Rad, radical. It’s a word that’s firmly been in our community’s lexicon since the beginning. It’s a term used freely, usually with excitement, anticipation or affirmation. And, if you’re on the receiving end of being praised as such, it’s usually a nice place to be. But, is it a term we can honestly use to define the snowboard community at this point in time?
“Climate change poses the biggest threat to our community since its inception”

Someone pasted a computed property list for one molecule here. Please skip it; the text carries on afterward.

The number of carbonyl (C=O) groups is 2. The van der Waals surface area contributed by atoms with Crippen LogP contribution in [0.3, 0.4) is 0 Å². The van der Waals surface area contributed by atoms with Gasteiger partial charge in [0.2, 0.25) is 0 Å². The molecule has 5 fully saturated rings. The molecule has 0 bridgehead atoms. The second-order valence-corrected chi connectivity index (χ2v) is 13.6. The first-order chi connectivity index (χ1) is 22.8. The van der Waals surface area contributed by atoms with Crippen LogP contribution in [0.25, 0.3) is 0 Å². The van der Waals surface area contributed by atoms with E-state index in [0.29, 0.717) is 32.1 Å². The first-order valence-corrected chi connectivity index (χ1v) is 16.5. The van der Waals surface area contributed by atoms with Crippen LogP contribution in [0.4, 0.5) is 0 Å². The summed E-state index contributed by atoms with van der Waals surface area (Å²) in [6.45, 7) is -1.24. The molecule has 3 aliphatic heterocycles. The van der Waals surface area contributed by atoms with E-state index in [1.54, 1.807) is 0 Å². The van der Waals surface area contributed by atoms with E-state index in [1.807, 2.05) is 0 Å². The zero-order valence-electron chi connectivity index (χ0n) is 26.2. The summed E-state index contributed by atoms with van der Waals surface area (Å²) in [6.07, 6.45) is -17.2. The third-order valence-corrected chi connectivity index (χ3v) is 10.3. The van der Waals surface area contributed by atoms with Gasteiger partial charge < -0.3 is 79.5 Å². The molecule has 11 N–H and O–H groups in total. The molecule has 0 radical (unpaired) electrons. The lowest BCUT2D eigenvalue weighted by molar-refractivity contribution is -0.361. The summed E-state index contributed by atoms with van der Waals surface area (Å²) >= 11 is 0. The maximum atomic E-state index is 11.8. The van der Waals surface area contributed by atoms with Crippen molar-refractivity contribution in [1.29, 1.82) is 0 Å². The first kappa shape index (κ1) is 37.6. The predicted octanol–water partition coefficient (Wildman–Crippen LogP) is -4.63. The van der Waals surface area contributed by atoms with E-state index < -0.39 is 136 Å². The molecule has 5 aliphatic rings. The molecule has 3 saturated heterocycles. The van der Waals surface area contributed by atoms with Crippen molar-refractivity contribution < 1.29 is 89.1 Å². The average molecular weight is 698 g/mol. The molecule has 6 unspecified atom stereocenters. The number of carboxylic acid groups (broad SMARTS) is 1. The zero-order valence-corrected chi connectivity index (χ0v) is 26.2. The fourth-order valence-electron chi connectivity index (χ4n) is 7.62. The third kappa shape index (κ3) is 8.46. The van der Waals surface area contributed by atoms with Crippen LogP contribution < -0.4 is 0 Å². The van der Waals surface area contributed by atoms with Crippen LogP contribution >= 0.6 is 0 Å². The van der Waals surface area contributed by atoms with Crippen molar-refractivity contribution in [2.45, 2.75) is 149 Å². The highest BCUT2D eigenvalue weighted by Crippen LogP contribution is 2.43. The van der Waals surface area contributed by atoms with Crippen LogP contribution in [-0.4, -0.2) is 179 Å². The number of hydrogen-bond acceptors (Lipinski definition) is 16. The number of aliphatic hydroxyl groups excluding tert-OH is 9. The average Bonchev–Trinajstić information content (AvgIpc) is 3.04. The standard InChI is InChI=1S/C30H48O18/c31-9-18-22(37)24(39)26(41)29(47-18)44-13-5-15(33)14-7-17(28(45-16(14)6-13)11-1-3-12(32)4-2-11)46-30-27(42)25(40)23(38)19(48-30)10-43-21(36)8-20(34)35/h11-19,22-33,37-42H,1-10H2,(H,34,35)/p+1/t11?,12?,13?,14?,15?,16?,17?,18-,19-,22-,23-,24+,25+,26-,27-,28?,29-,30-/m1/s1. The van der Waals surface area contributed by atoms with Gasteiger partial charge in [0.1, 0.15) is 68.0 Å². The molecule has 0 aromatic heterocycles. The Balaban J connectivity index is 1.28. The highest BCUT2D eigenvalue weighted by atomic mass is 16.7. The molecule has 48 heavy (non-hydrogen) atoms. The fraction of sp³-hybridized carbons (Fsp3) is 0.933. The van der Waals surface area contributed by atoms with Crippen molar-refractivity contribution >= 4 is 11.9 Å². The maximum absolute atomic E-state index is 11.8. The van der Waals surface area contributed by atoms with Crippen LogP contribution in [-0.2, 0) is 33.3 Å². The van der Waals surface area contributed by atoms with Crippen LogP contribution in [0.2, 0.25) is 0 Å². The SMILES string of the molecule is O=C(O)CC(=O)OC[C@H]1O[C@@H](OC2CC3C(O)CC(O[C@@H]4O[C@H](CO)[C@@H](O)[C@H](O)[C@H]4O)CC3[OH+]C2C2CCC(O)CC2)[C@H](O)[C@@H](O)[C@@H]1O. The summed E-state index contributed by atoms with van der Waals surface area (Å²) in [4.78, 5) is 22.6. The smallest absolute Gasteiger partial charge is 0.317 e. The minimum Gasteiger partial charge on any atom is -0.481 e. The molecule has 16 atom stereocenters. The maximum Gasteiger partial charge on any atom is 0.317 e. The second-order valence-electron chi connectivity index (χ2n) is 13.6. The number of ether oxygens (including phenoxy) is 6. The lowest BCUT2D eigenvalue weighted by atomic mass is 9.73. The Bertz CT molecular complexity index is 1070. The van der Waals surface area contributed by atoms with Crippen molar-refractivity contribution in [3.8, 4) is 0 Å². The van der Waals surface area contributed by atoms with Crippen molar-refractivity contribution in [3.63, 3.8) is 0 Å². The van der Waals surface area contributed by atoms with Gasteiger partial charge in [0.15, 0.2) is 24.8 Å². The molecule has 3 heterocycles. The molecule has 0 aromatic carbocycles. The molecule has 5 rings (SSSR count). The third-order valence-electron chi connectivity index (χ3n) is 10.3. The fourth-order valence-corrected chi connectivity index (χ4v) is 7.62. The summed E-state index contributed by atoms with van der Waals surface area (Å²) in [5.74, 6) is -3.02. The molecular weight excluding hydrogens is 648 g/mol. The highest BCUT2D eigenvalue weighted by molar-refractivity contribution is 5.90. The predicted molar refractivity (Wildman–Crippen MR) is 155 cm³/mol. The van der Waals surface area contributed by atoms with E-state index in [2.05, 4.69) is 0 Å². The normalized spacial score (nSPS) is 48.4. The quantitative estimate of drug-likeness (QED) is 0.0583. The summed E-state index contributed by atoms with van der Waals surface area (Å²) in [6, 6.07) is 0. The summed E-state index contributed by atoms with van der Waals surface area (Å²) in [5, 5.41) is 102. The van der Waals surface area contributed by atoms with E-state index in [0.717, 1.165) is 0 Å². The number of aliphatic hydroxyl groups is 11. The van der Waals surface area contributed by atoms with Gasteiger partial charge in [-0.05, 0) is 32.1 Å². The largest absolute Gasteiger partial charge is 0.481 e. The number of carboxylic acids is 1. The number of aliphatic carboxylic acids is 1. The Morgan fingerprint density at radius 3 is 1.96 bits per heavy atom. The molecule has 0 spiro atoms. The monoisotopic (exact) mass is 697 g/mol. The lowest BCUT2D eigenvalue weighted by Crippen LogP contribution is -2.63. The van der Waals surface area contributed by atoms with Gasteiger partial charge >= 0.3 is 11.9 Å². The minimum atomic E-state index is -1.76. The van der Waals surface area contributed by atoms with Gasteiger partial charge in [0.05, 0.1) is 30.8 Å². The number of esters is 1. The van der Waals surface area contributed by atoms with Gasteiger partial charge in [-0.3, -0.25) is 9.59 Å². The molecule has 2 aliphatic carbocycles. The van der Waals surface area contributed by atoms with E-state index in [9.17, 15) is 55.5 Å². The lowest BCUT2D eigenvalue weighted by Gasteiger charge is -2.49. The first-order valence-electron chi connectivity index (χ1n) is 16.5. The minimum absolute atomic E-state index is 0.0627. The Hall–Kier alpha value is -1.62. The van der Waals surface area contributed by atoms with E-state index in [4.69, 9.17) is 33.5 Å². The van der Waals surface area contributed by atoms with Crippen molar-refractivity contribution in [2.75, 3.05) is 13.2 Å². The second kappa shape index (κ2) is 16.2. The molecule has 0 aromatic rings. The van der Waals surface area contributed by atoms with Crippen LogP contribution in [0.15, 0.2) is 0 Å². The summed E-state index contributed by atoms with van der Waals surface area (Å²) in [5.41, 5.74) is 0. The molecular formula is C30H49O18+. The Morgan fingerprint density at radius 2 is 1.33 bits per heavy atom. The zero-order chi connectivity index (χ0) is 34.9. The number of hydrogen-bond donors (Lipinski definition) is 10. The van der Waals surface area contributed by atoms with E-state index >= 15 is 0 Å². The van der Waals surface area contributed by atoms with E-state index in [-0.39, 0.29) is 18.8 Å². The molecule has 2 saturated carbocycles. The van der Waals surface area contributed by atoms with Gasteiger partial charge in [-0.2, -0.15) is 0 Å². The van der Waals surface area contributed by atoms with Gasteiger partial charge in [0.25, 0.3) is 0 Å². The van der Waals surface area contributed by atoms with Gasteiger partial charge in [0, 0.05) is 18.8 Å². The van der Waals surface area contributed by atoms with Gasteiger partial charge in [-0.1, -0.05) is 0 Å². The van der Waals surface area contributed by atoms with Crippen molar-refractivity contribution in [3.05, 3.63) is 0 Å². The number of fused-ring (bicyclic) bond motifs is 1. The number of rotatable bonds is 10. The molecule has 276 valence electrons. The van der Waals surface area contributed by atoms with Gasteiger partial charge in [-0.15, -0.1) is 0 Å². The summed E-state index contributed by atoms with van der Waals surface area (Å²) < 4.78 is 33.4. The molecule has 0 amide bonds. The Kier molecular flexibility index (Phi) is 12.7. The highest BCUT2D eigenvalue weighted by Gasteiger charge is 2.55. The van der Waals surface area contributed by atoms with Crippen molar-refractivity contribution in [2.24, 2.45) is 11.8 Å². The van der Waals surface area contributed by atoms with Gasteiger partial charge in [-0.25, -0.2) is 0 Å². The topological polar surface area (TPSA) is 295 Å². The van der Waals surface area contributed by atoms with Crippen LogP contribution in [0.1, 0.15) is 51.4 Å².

You may not realise this but climate change poses the biggest threat to our community since its inception. It’s hard for me to think of another sport that climate change affects so directly and obviously than snowboarding. Warmer temperatures, increased precipitation, wild fluctuations, higher freezing altitudes and shorter seasons are the making of our collective nightmares, and it’s happening now. If we go over the 2C degrees target set in the Paris climate change agreement (which we are well on course to do) the Alps is set to lose 70% of snow cover in 80 years. It makes for even more brutal reading when “The most affected elevation zone for climate change is located below 1,200m, where the simulations show almost no continuous snow cover towards the end of the century.” With about a quarter of ski resorts in the Alps below 1200m, these lower level resorts will cease to exist, and the commercial viability of even the higher resorts will become harder to justify. We’re talking about the end of snowboarding as we know it today.